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Sarah Hagaman

In 2023-2024, Sarah Hagaman will be a fifth-year Ph.D. candidate in English literature. Her research and teaching interests include transmedial 20th- and 21st-century portrayals of mental illness, psychiatry, and mad aesthetics in poetry, experimental fiction, television, and comedy. Her dissertation, The (Post)confessional Mode, traces how feminist confessions favor of parodic and performative modes when portraying complex medical conditions, especially mental illness. Texts and performances by feminist artists including Sylvia Plath, Sharon Olds, Meri Nana-Ama Danquah, Clarice Lispector, Kathy Acker, Karen Finley, Phoebe Waller-Bridge, Taylor Tomlinson, and Aminah Imani represent how counterauthenticity—and the desire for evasion over authenticity—characterizes what she terms the postconfessional mode for post-1945 feminist artists, especially those using mad aesthetics or portraying clinical mental illness.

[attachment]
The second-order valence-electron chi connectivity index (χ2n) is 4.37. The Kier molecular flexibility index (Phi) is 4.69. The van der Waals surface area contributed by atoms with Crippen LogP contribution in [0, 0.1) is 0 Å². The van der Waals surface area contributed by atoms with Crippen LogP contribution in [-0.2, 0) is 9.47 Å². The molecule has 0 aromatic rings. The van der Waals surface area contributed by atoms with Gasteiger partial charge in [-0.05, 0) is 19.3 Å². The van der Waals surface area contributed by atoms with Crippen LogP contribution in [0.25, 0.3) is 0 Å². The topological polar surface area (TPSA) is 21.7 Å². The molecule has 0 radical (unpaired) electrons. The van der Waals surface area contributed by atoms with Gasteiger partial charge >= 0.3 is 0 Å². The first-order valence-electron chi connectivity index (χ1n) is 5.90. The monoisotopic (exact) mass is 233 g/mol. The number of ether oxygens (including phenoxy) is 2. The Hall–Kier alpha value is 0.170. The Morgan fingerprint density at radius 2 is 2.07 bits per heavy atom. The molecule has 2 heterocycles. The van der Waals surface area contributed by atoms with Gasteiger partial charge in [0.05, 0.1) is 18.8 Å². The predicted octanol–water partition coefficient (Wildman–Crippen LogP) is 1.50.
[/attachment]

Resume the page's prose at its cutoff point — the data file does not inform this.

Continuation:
A portion of Sarah’s project has been published in Medical HumanitiesBMJ and received the Vanderbilt English Department Aden Award for Best Graduate Student Essay (2023). Another portion of her dissertation is forthcoming in Literature and Medicine, and her work on Kathy Acker’s early enactments of contemporary autotheoretical modes is published in Critique: Studies in Contemporary Fiction. She currently researches the intersections of privacy, genetics, and culture with Vanderbilt’s NIH-funded transdisciplinary project, GetPreCiSe: The Center for Genetic Privacy and Identity in Community Settings.